Autumn was a unique and special time of the year in the
lives of the aboriginal peoples that inhabited the Delaware Valley
for centuries prior to European contact and settlement
in the 1600s. Known collectively as the Lenape-
Delaware, these Woodland people lived in small
bands or villages in the vicinity of what is now
Washington Crossing State Park and throughout
New Jersey, eastern Pennsylvania, southern
New York and northern Delaware.
By the end of summer, the seasonal
fish that had traveled up the Delaware River
and the many rivers, tributary streams and
lakes were now migrating back to the sea.
Spring and summer had been a good time
for fishing and hunting marsh birds,
passenger pigeons, and other seasonal
game, including frogs and turtles. With
the arrival of autumn, edible plants,
new roots, berries, nuts and other foods
growing abundantly throughout the warm
days of late spring and summer would
be gathered. Deer, elk, bear, and raccoon
may not have been hunted intensively
during the spring and summer, due to their
thin fur and their flesh being lean. Now
with autumn upon them, the animal’s fur
began to thicken, and they were fattening up
on the variety of plants abundantly available
to them during the fall season, preparing them
for the coming winter. As hunters and gatherers,
the Indian people had to rely on nature for all their
food. During the early fall, the people continued to
fish, as they did through the spring and summer, along riverbanks
and shorelines. In the autumn, adult eels would migrate from the many rivers to the sea to spawn, and the Indians would catch
thousands of these in the Delaware in a single night, using a kind
of basket weir or “eel pot.” These traps were constructed with a
funnel-like insert at the aperture, which was set to face upstream.
The captured eels were skinned and the surplus meat was dried
and stored for future use.
The Lenape knew well the proper time for planting and
harvesting. They had no written calendar but the moon and stars
guided them in this. The Pleiades, a bright cluster of stars that
were most visible in the wintertime, were particularly related to
planting. As the Pleiades began to set in the western sky about
the beginning of May, it was time to prepare the soil and plant the
seeds. In October, when this star cluster reemerged,
the time was right for harvesting the crops. Many
garden vegetables were eaten day by day as they
ripened, but others were stored for use in the
fall and winter. Drying could preserve almost
every type of food such as meat, fish, shellfish,
nuts, berries, mushrooms, roots, and
tubers. Indian women preserved some of the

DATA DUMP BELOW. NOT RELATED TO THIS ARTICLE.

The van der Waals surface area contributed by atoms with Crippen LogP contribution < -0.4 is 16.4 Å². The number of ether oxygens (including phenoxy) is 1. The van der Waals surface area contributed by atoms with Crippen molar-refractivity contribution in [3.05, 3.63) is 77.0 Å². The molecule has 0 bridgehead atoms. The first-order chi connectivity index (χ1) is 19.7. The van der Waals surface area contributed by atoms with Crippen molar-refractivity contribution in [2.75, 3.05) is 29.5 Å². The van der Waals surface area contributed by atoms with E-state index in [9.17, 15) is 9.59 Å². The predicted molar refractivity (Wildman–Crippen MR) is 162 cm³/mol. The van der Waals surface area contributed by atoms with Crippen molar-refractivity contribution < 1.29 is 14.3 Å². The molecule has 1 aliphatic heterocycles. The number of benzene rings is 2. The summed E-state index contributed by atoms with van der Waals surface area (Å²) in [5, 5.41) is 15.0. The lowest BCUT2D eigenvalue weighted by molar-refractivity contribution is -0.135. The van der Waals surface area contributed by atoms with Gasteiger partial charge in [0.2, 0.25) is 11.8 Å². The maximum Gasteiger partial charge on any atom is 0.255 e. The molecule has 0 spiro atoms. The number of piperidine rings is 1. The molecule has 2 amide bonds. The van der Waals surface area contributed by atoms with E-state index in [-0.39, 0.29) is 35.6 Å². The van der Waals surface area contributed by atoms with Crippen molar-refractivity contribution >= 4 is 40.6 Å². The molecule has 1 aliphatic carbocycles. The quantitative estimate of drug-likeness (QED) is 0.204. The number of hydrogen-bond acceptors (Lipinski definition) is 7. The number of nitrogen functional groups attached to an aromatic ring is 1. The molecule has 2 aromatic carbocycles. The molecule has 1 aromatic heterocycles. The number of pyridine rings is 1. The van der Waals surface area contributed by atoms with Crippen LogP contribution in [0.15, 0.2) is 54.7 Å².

corn they grew by peeling back the husks, braiding the ears, and hanging the clusters from the house poles and roof supports of
their bark shelters.
The Indians employed various types
of storage facilities. Foods used daily
were kept in woven baskets, skin pouches,
gourds, or broken clay pots that had been
subsequently mended. These could be
conveniently stored on shelves or under
sleeping platforms in the dwellings. The
remainder would be held in simple granaries
attached to their houses or in storage
pits dug into the earth, located inside and
outside the wigwams.
With the first harvest came the “Green
Corn Ceremony,” a major annual celebration
that probably formed the basis of what was
to become the “Big House Ceremony “that the
Lenape-Delaware Indians have celebrated in more
recent times. One form or another of the ceremony was
practiced by most of the horticultural Indians of eastern
North America from New England to the Gulf of Mexico. During
the Green Corn Ceremony, which could last as long as twelvedays, the Lenapes thanked the Corn Woman, for the crops she had
given them. This spirit was sometimes thought of as the first human
being. Her existence demonstrated the depth of the Lenape
identification of women with horticulture. “Mother Corn” had
dominion over all vegetation of the plant world, and is envisioned
as an elderly woman who resided in the far heavens.
The harvest would have been brought in and dried in
October, and the Indian’s base camps by this time of year, would
be well supplied with stored food. By late fall, Lenape Indian
family bands, made up of men, women, and older children got
themselves ready for the autumn hunt and dispersed into the
forest to hunt and gather nuts. The people would reside on and
off during the winter months at these interior hunting territories
and nut harvesting camps. Nuts of many kinds such as hickory,
acorns, walnuts and butternuts were now in abundant supply;
and fat, thick-pelted deer, elk, bear, raccoons, and turkeys were
available. The meat and pelts of these animals would be greatly
needed to survive in the coming winter and early spring season.
Hunting territories could measure up to 200 square miles
in area, but others considerably smaller, were bounded by natural
landmarks such as streams, rock outcroppings, hills, lake shores,
or sea coasts. Traditional rights to such game areas were recognized
and respected. Many interior and mountain regions were
sparsely populated, or sometimes completely uninhabited except
during the hunting and nut-gathering seasons.